Thanks so much Doug for the great guest post. I’ve always been a fast reader myself but you could be right about slow readers catching a lot more details. lol.
About the Book (from Fantastic Fiction)
An innocent rite of passage turns into a nightmare for four couples, exposing their secrets and risking the lives of their children.
After passing the bittersweet parental milestone of putting her daughter, Sarah on the bus to sleep-away camp for the first time, Lena Trainor plans to spend the next two weeks fixing all the problems in her marriage. But when a second bus arrives to pick up Sarah for camp, no one seems to know anything about the first bus or its driver.
Sarah and three other children have been kidnapped, and within hours of the crime the parents receive an email demanding $1,000,000. When the specifics of the delivery terms throw suspicion on the parents of two of the abducted children, some of the parents begin to turn on each other, exposing fault lines in already strained marriages and forging new alliances. While the kidnapped children are living their parents’ worst nightmare, the police are trying to sort the lies from the truth in conflicting stories and alibis that seem to be constantly changing.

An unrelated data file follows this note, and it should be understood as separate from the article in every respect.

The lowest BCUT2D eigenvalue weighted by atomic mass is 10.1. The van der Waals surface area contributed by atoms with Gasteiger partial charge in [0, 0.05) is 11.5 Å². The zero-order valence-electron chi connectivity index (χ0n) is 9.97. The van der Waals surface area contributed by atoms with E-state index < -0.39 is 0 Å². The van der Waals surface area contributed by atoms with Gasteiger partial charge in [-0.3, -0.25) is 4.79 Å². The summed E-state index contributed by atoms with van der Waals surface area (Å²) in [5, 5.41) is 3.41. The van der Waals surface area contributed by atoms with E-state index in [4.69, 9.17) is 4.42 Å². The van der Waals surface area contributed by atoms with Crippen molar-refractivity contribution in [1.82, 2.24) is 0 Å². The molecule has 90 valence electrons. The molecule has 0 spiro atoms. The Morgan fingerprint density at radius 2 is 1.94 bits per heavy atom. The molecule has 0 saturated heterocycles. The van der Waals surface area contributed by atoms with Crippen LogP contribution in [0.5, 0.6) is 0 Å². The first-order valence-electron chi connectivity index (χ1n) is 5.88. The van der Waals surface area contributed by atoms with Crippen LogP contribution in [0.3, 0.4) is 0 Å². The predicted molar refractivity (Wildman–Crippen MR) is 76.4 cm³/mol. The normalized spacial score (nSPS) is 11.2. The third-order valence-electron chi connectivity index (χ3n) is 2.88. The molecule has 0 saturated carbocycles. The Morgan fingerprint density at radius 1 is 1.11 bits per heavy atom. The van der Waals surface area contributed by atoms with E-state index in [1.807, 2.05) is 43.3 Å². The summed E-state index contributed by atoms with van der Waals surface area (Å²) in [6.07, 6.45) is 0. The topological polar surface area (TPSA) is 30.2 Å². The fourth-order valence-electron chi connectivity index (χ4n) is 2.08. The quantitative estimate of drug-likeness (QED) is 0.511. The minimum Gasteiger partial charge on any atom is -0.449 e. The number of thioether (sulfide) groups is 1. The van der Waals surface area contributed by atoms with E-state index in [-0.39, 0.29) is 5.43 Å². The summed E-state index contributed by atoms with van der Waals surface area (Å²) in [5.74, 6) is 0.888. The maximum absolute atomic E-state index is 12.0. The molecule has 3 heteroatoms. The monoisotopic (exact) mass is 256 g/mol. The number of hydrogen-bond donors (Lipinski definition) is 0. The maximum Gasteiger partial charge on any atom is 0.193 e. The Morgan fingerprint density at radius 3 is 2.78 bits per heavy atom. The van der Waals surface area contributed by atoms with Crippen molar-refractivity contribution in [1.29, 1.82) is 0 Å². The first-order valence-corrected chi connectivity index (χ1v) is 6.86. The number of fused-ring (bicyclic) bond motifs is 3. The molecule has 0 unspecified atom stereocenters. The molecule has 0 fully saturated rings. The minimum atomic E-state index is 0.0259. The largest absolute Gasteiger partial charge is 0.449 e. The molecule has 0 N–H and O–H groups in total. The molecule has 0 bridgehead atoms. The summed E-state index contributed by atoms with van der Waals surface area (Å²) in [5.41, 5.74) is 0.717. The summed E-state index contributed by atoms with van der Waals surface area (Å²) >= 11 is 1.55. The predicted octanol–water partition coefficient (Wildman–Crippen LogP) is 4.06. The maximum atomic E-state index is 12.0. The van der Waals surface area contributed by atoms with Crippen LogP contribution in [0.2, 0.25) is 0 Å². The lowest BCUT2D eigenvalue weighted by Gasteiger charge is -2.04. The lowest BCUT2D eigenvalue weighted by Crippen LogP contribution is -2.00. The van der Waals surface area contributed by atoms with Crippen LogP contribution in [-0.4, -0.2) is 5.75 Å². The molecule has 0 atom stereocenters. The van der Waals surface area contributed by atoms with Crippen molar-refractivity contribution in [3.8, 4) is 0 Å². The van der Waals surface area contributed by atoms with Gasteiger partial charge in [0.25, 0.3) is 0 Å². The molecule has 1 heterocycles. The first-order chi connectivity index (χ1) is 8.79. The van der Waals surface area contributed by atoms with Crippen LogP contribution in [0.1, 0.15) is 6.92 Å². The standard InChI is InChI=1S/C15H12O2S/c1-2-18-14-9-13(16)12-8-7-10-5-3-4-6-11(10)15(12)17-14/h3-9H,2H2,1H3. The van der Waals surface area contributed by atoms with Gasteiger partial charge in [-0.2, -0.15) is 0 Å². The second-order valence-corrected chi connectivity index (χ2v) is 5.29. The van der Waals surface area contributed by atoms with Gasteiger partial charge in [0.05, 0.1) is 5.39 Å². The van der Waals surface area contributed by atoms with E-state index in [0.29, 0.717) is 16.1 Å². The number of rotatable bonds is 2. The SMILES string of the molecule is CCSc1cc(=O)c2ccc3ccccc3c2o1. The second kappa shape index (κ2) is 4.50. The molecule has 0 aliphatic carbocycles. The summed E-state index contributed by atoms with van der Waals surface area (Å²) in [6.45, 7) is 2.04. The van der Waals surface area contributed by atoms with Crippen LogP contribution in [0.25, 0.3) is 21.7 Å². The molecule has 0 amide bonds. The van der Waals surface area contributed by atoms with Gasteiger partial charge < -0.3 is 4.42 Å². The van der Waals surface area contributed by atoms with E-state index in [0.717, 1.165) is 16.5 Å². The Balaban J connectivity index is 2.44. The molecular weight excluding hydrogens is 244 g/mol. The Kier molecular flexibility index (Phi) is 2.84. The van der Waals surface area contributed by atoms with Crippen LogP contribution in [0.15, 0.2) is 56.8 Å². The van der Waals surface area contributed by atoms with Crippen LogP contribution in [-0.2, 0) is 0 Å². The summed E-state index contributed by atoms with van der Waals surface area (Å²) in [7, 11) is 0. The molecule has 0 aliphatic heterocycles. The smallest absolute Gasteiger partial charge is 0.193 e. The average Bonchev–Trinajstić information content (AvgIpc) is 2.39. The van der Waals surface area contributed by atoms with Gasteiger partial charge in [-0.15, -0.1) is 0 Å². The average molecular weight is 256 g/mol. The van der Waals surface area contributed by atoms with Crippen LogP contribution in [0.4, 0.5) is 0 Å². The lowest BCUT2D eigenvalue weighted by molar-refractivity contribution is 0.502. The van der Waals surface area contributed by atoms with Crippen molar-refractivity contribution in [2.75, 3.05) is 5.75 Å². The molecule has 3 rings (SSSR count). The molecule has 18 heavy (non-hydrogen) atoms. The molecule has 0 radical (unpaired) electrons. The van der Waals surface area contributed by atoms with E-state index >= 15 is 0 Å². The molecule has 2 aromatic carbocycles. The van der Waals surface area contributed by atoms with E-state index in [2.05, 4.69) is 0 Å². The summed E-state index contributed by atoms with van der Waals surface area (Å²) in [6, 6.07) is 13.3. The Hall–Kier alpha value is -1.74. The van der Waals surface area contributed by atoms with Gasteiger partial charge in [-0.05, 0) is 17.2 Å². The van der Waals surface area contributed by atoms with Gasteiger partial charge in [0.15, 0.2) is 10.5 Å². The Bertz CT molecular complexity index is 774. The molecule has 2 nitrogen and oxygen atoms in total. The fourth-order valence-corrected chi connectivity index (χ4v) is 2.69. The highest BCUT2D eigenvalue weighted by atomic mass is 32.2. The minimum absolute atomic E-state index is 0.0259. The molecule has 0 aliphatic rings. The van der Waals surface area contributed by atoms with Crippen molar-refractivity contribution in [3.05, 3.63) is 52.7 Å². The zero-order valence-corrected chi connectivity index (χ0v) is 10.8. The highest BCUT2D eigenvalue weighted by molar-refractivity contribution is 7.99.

Deftly weaving the emotional story that pits the parents of the missing campers against the police – and each other – with the fate of the kidnapped children hanging in the balance, Never Wave Goodbye will keep readers holding their breath until the last page.
About the Author (from Doug Magee’s website)
He is the author of SLOW COMING DARK, a book of interviews with death row inmates, and WHAT MURDER LEAVES BEHIND, profiles of families of murder victims. In addition, he has written three children’s books.
His film include the HBO movie SOMEBODY HAS TO SHOOT THE PICTURE and the Showtime movie BEYOND THE CALL.
He is married to Mary Hedahl, the director of development at the New York Civil Liberties Union. The eldest of his three sons, Tim Magee, is married to Julie Tant Magee and they are the parents of William and Natalie. Joey Magee is a junior at Beacon High School. Jackson Magee is a freshman at Bard High School Early College. All three sons are left handed.
Doug is passionately opposed to state-sanctioned killing and hopes to see the demise of this archaic punishment in his lifetime.
He has been a Yankees fan his entire life and doesn’t plan to change any time soon.
He plays softball with the Writers Guild of America East team and trombone with the East River Jazz Band, both badly.
NEVER WAVE GOODBYE is his first novel.
I have 1 copy of Never Say Goodbye to share with my readers. What do you need to do to enter:
- For 1 entry leave me a comment with an email address please. Those without will be deleted.
- For 2 entries blog or tweet this giveaway to spread the word.
This giveaway is open to US & Canadian residents only (no PO boxes) and I will draw for the winner on Saturday, August 21/10. Good luck everyone!